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Two lawmakers announce bids to succeed Bustos at DCCC

Two lawmakers announce bids to succeed Bustos at DCCC
© Greg Nash

Two Democrats on Monday night quickly jumped into the race to replace the party’s House campaign chief, Illinois Rep. Cheri BustosCheryl (Cheri) Lea BustosDemocrats confront difficult prospects for midterms Democrat Cheri Bustos to retire from Congress GOP campaign chief confident his party will win back House MORE, who said hours earlier she would not seek a second term after Democrats suffered a disappointing election night.

Reps. Tony Cárdenas (Calif.) and Sean Patrick Maloney (N.Y.) both informed colleagues that they are running to be chairman of the Democratic Congressional Campaign Committee (DCCC) for the 2022 cycle. 

The closed-door, secret-ballot leadership elections are set for next week.

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Others said to be eyeing the race include Reps. Linda Sánchez (Calif.), a former Democratic caucus vice chair and former Hispanic Caucus chair; and Marc VeaseyMarc Allison VeaseyNew signs of progress emerge on police reform OVERNIGHT ENERGY: Native groups hope Haaland's historic confirmation comes with tribal wins | EPA asks court to nix Trump rule limiting GHG regs | Green group asks regulators to block use of utility customers' money for lobbying  Bipartisan lawmakers back carbon capture with new legislation  MORE (D-Texas). Some Democrats had floated the name of another Texas Democrat, Rep. Colin Allred, but Allred is vying for caucus leadership representative, and his office said he's not running for DCCC chair.

In recent days, allies had been urging Cárdenas, a talented fundraiser who has run the Congressional Hispanic Caucus’s campaign arm BOLD PAC, to drop out of a three-way race for assistant Speaker and jump into the contest to lead the DCCC. The former Los Angeles city councilman and state lawmaker is seen as someone who could help Democrats address lost ground with Hispanic voters in places including the Rio Grande Valley in Texas and Miami-Dade County in south Florida.

Cárdenas said that during his six years leading BOLD PAC, the super PAC helped boost the number of Hispanic members of Congress from 25 to 40 and raise more than $30 million. Democrats will need all the help they can get in 2022, a midterm cycle when the party of the incumbent president has historically suffered big losses in Congress. 

“The upcoming midterm elections will not be easy and I won’t sugarcoat the truth — it will be a hell of a fight — but families in all corners of America are counting on us to win again in two years and I refuse to let them or this Caucus down,” Cárdenas wrote his colleagues Monday night. “This fight will be an enormous responsibility I humbly embrace because I am confident that I have the experience, commitment, and passion needed to lead us successfully over the finish line.”

Maloney brings his own unique brand to the race. Also a prolific fundraiser, the lumberjack’s son has a proven knack for winning reelection in a conservative-leaning district that sided with President TrumpDonald TrumpVeteran accused in alleged border wall scheme faces new charges Arizona Republicans to brush off DOJ concern about election audit FEC drops investigation into Trump hush money payments MORE in 2016. In his letter to colleagues, Maloney touted that experience, as well as the diversity that he brings to the leadership post as a member of the LGBT Caucus.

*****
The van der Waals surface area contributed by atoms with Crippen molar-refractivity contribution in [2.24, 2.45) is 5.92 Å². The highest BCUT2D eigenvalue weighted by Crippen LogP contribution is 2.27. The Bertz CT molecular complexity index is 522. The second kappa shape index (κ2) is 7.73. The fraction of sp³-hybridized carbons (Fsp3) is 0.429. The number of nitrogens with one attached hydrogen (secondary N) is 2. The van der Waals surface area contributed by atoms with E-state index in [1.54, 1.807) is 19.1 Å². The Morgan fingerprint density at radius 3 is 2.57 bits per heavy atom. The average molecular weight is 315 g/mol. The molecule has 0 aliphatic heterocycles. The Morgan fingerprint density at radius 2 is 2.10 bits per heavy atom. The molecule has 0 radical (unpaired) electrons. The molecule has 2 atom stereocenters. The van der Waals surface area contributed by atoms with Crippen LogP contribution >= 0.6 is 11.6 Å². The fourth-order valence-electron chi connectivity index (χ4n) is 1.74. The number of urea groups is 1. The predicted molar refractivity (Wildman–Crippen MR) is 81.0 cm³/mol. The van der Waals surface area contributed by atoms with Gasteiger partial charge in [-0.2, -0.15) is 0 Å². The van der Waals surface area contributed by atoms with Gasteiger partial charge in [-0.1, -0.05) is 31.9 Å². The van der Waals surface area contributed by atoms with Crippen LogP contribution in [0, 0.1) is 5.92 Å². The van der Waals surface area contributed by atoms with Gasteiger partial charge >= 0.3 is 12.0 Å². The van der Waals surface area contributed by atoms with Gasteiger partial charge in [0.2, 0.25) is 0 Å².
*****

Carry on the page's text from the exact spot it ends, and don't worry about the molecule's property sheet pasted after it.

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“I won my first election by beating a Republican incumbent and have won reelection five times, outperforming the top of the ticket each time,” he wrote. “I did all this as a married gay man with an interracial family — the first, and until 2020 only, openly LGBTQ person ever elected to Congress in New York.”

Maloney has demonstrated interest in the post previously, weighing a run against then-DCCC Chairman Ben Ray Luján (N.M.) after the 2016 cycle, which put Trump in the White House. Maloney ultimately declined to enter the race and instead took on the responsibility of leading the party’s review of campaign messaging and strategy — a process that Democratic leaders have launched again this year. 

Maloney’s own 2020 race has not yet been called. But he leads his GOP opponent with roughly 80 percent of the votes counted, and the remaining ballots are largely mail-ins, thought to lean toward Democrats in a cycle when Trump had warned supporters that voting via the Postal Service would encourage fraud. 

Cárdenas’s shift to the DCCC race leaves a two-way race for assistant Speaker between Rep. Katherine ClarkKatherine Marlea ClarkDemocratic scramble complicates Biden's human infrastructure plan Child care advocates seek to lock down billion in new federal funding Pelosi says House will move immediately on COVID-19 relief MORE (Mass.), the Democratic Caucus vice chair, and Rep. David CicillineDavid CicillineRepublicans float support for antitrust reform after Trump Facebook ban upheld Washington keeps close eye as Apple antitrust fight goes to court Hillicon Valley: Facebook, Twitter, YouTube execs to testify at Senate hearing on algorithms | Five big players to watch in Big Tech's antitrust fight MORE (R.I.), who heads the Democratic Policy and Communications Committee (DPCC).

Next week, when lawmakers return to Washington, Democrats will also hold elections for a handful of other contested leadership posts, including DPCC and caucus vice chair.

--Updated on Nov. 10 at 10:54 a.m.